18 Nov 10 Things To Consider When Storing Artwork
Here at Arnett Vintage Company Ltd we have thousands of pieces of artwork in stock, and we pay extra attention to the storage of our oil and acrylic and watercolour paintings, to ensure we preserve the quality of the paint work and canvas. Because storage is important, we thought we would give you our top 10 tips to consider when storing artwork.
Whether you have thousands of pieces of artwork like Arnett Vintage Co, or have a small collection, its important to plan your storage. This may seem like taking things to the eighth degree, however with a little bit of forward planning, you can ensure the artwork stays in fantastic condition for many years to come. Framed art pieces can be wrapped in bubble wrap and sealed using tape, giving the frame and glass extra protection. loose art pieces can be protected using glassine paper, which is low cost and can be typically purchased from eBay. Artwork can be cleaned using a clean microfibre cloth – these are low cost and can be purchased from various supermarkets.
Do not store paintings in a cellar (basement) or loft (attic):
Don’t store artwork in a dry or damp place, it seems an obvious tip, however this is one of the most common mistakes that is made. Store your artwork in a room that has a consistent room temperature and moderate humidity.
The less human contact the better, as dirt, residue and heat from our hands can transfer onto the artwork and cause damage. Wearing protective gloves when handling artwork ensures that contact is minimal.
Use racking to keep the artwork off the ground:
We have a dedicated climate controlled room for our paintings, so that they are stored on racking, and ensuring the artwork is kept off the floor and off each other. Keeping the artwork separate ensures they don’t absorb dampness from the canvas and frames. Anything heavy, is kept on the bottom, or on a dedicated rack. For homes with small children and pets, keeps your artwork out of reach.
Keep Artwork away from the sun:
If your artwork is kept in a room with windows, it is imperative that you use dark blinds and curtains, to avoid sun light entering the room. Sunlight can drain colours on the paintings and cause large scale fading. Using dust sheets to cover the artwork to further protect it from sunlight and dust is a great idea.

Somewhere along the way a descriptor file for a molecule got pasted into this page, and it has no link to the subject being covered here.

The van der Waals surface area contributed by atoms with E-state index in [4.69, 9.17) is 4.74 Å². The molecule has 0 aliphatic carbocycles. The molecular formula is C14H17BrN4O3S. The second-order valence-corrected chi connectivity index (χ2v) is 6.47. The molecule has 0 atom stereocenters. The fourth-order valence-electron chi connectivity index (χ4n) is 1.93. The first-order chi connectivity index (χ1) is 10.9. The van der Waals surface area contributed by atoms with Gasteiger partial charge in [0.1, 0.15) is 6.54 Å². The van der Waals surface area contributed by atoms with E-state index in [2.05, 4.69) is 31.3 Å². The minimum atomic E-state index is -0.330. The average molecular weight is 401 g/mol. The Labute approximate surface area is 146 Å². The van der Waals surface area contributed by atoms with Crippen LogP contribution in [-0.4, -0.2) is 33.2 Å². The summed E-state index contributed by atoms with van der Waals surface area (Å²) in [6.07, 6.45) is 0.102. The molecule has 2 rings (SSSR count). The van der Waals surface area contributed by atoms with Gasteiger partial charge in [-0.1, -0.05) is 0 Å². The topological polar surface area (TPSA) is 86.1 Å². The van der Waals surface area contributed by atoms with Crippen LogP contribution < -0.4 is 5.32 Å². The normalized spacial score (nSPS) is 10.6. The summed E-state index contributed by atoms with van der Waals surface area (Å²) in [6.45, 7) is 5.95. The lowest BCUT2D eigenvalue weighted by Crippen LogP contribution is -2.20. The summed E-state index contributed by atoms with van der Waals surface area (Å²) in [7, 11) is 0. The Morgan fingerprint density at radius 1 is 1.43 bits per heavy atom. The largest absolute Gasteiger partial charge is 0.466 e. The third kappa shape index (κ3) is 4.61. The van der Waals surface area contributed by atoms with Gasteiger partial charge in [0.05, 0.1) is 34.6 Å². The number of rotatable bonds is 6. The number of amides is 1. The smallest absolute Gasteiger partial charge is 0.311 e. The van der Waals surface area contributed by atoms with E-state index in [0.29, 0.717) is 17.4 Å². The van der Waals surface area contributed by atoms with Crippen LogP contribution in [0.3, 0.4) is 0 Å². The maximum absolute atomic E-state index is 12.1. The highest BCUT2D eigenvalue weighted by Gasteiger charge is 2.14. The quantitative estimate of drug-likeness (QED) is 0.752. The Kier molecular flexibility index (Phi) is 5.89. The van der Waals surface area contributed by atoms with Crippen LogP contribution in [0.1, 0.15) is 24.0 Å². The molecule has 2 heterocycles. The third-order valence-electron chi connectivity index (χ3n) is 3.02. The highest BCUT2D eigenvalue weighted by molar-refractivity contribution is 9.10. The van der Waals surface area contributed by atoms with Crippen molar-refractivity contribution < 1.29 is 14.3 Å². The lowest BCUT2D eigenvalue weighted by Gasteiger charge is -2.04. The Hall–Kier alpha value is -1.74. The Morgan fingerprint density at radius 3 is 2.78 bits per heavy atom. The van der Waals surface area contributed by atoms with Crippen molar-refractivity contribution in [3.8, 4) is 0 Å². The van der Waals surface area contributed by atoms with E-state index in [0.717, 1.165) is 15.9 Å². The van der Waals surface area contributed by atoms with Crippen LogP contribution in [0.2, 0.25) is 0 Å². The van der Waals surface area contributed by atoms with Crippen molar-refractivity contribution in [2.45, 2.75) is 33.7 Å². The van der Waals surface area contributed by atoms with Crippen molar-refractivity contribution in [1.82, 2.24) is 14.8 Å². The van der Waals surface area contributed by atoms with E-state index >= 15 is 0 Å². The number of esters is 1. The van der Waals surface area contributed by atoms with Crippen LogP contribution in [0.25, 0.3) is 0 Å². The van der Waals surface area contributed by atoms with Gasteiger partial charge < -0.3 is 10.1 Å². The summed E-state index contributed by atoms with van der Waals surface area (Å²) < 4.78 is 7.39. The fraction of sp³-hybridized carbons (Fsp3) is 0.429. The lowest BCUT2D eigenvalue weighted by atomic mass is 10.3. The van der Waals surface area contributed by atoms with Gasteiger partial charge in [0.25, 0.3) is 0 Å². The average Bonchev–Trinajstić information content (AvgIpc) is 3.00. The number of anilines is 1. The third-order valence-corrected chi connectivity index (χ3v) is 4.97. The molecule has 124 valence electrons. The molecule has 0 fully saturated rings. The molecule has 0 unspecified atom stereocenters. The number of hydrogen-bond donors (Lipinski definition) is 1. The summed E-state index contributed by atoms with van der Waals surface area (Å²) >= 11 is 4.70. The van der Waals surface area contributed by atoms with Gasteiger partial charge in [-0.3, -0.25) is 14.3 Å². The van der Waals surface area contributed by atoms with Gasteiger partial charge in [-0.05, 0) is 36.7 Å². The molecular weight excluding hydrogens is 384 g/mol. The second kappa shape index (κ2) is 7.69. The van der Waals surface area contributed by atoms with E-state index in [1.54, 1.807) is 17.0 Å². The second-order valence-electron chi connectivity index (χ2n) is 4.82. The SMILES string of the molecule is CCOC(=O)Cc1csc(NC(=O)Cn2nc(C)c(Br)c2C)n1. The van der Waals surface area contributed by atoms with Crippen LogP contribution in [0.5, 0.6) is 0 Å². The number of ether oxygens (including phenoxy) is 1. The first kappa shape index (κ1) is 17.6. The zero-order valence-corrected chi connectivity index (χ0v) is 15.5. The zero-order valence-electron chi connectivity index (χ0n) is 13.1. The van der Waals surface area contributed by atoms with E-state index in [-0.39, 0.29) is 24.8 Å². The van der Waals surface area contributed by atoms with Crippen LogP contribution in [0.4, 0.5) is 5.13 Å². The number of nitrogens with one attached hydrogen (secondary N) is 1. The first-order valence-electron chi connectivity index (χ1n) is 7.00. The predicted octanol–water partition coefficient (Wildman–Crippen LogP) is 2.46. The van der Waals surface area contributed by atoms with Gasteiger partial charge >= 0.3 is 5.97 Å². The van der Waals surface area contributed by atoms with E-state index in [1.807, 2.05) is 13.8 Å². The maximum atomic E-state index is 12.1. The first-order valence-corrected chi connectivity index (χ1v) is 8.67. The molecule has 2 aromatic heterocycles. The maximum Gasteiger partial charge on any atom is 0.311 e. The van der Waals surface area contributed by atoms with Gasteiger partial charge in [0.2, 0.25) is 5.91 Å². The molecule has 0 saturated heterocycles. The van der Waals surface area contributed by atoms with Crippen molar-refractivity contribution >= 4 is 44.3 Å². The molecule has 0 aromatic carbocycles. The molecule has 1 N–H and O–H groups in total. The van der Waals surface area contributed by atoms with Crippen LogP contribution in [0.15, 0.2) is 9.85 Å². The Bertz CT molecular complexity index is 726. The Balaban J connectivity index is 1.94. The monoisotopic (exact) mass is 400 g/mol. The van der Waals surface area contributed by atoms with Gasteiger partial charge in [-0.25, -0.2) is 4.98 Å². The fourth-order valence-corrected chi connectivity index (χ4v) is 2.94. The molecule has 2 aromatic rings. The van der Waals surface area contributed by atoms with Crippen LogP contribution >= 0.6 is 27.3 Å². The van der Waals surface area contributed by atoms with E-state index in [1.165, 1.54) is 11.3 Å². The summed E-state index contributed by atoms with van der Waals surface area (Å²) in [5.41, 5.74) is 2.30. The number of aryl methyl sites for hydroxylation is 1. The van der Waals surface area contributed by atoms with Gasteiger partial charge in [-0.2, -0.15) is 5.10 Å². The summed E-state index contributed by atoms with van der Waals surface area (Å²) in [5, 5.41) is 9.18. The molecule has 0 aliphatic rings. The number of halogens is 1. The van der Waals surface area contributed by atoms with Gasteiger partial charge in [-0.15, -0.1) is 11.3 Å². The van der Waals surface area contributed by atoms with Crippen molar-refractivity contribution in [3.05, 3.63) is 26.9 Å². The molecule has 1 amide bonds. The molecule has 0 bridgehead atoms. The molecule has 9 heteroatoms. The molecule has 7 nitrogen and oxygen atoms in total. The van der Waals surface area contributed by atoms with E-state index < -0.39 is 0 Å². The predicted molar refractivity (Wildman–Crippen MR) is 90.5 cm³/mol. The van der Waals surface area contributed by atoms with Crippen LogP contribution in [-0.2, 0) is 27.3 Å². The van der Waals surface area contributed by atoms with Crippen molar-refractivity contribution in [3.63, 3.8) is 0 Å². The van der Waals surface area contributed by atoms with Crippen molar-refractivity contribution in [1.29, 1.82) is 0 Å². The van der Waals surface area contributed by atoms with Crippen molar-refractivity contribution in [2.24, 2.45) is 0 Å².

Do spot checks:
At Arnett Vintage Co we do weekly random spot checks on our climate controlled room, using a moisture meter, so that we can get accurate readings of the moisture levels in the room. Doing a visual check of the room is also useful, as this gives us piece of mind that we have carried out the second and third steps correctly.
Store Artwork vertically:
Stacking artwork flat can damage the artwork below or on top, as paper can become very heavy when stacked or piled high. This added weight can cause creases or damage to the art pieces at lower levels. Storing artwork vertically means it is easy to access too, so we always recommend this.
Always use protective padding:
Storing large artwork can be tricky, for major pieces we use foam blocks to keep the artwork separated, however that is not always pratical and it can take up a lot of space. We typically use plastic dividers or grease proof paper to keep artwork divided, grease proof paper is fantastic as it can be cut to size.
Don’t forget to record and archive your artwork:
Our racking is labeled A-Z, with artwork stored in alphabetical order. On each rack we have a printed inventory, which includes the artworks title, the artist’s name, and the date it was produced. A little bit of organisation ensures artwork is easy to locate.
Contact Arnett Vintage Co:
We’re here to help and advise, and we want to ensure you enjoy your artwork for many years. Don’t be afraid to contact us for any further tips and advice! Sarah Arnett is an expert in the field of Art and Design, and she boasts a First-Class 1:1 degree in Fine Art from York University. She has a passion for all 1940’s and 50’s styling, and you can see from our incomparable range of unique vintage artwork, that Sarah’s unique eye for artwork is of a high calibre.